Two bucket method
A phrase & method that has been in circulation for some time in the detailing & car care trade, adopted by many and seen as a necessity by most. In this guide, we aim to explain in detail the meaning of the phrase, what negative and positive effects using the method may have and finally how to carry out the two bucket method effectively.
1. The meaning – Two bucket method, firstly it comes quite naturally to suspect that the method includes ‘two buckets’ which it does, now you did not need to come all the way to our site to work that out. However, the method is not entirely focusing on the flash status of using two buckets rather than just one. So, on to the method to hopefully enlighten you as to why so many detailers feel the need to adopt the two-bucket method.
2. The method – The idea behind using two buckets over just a single bucket to carry out a wash on your vehicle is simply to try and eliminate or drastically reduce the possibility of damaging the vehicles delicate painted surface. This is achieved by using a second bucket filled with clean water to swill the wash mitt in before placing it back in the original bucket to re apply your wash media and carry on with the procedure. Using this method is proven to reduce the possibility of inducing ‘marring’ whilst contacting the surface. So, moving on we will explain how to carry out this method.
3. The process – Above we have established the method includes two buckets so let us elaborate on exactly how the process work.
Firstly, to adopt the two bucket method we would need the following equipment:
• The two buckets (15 - 20l capacity)
• A clean water supply
• Wash media (shampoo)
• A clean wash mitt or detailers sponge (not a regular yellow foam sponge)
• A ‘grit guard’ or even two! (many would see this as essential but in truth it is not if the method is performed correctly, this is personal preference to a degree)
Surface Preparation - Initially, as with any wash it would be seen as good practice to carry out a full pre wash first and foremost, ensuring to remove as much debris and road grim as possible without making any contact with the surface what so ever. We do not suggest the use of detailing brushes on intricate areas in the pre wash wash stage, if these areas are anywhere near the painted surface or even delicate plastic & metal surfaces you could run the risk of marking the surface.
Equipment Preparation – Now we have a nice pre washed surface it’s time to prepare our equipment. Firstly, take both buckets, fill one all the way to the top and one a little over ¾ full. Now place your ‘grit guards’ in both buckets, if only using one we would suggest adding this to the bucket that is full to the brim. Now, take the bucket that is ¾ full and add your desired shampoo, you may also like to add a little shampoo to your wash mitt to aid lubrication and then pop this into the same bucket, this will be your wash bucket. The bucket that is already full to the brim will be your ‘rinse’ bucket. (do not add shampoo to this bucket)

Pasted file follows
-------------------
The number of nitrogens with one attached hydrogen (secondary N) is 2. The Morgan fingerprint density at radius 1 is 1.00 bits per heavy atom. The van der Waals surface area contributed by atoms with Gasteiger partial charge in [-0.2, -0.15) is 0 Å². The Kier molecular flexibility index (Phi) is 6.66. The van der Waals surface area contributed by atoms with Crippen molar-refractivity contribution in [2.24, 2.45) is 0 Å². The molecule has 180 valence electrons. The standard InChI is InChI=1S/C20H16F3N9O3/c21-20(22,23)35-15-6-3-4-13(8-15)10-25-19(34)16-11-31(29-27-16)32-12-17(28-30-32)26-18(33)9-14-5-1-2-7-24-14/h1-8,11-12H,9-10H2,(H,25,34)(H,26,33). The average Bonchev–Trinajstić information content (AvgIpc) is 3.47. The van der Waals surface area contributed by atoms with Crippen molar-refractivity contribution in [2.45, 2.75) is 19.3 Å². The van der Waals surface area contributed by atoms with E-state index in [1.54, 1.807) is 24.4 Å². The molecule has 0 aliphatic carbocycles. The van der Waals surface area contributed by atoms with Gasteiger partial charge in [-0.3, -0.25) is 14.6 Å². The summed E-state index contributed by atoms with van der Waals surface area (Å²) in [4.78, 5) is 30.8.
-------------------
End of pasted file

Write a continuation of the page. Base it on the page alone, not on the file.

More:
The fun part – Finally now you get to contact the surface and wash your vehicle.
Step 1 - Reach into your foamy ‘wash’ bucket and grab the wash mitt.
Step 2 - Now transfer this to the highest panel on the vehicle (the roof 95% of the time) and proceed to gently wash the panel, if any stubborn staining is present do not be tempted to apply more pressure, these areas simply need a little longer to soak or a simple spray of a bug and grime remover to soften the staining. We suggest only washing around ¼ of a large panel and ½ a smaller panel before moving onto the next stage. Once you have washed your first ¼ panel you need to rinse the wash mitt and then reapply some shampoo solution
Step 3 - To re-apply the shampoo solution simply transfer your wash mitt to the ‘rinse’ bucket (the one with no shampoo in) and submerge the mitt no more than half way down the bucket giving it a good shake once submerged. This method is aimed to remove any contamination that may have been collected off the panel and helps to eliminate the risk of transferring the contamination to other areas of the vehicle and scratching the surface. Soiling and particles that were on your mitt should now fall to the bottom of the rinse bucket, the idea is that they will stay there (under the grit guard) and not be transfered into your clean 'wash bucket' full of shampoo solution.
Step 4 - Once you have rinsed the mitt in the ‘rinse bucket’ simply transfer the wash mitt to the ‘wash bucket’ and then repeat until the wash is complete.
Note – You should always be working from top down, the top of the vehicle will be some what cleaner than the bottom so you need to be cautious not to drag all the dirt from the bottom end up. Wash your roof and upper panels first like the bonnet, glass and pillars. Then the tops of the doors followed by the wings and front bumper and then the rear of the car and finally the bottom half and finish off with the wheel arches.
The finale – Simply stand back and enjoy your work knowing you have successfully washed your vehicle without causing any damage to the delicate painted finish. Ensure to store your wash mitt in a dust free area so that it does not become contaminated and is ready to go next time when you need it most.
Next tutorial: Drying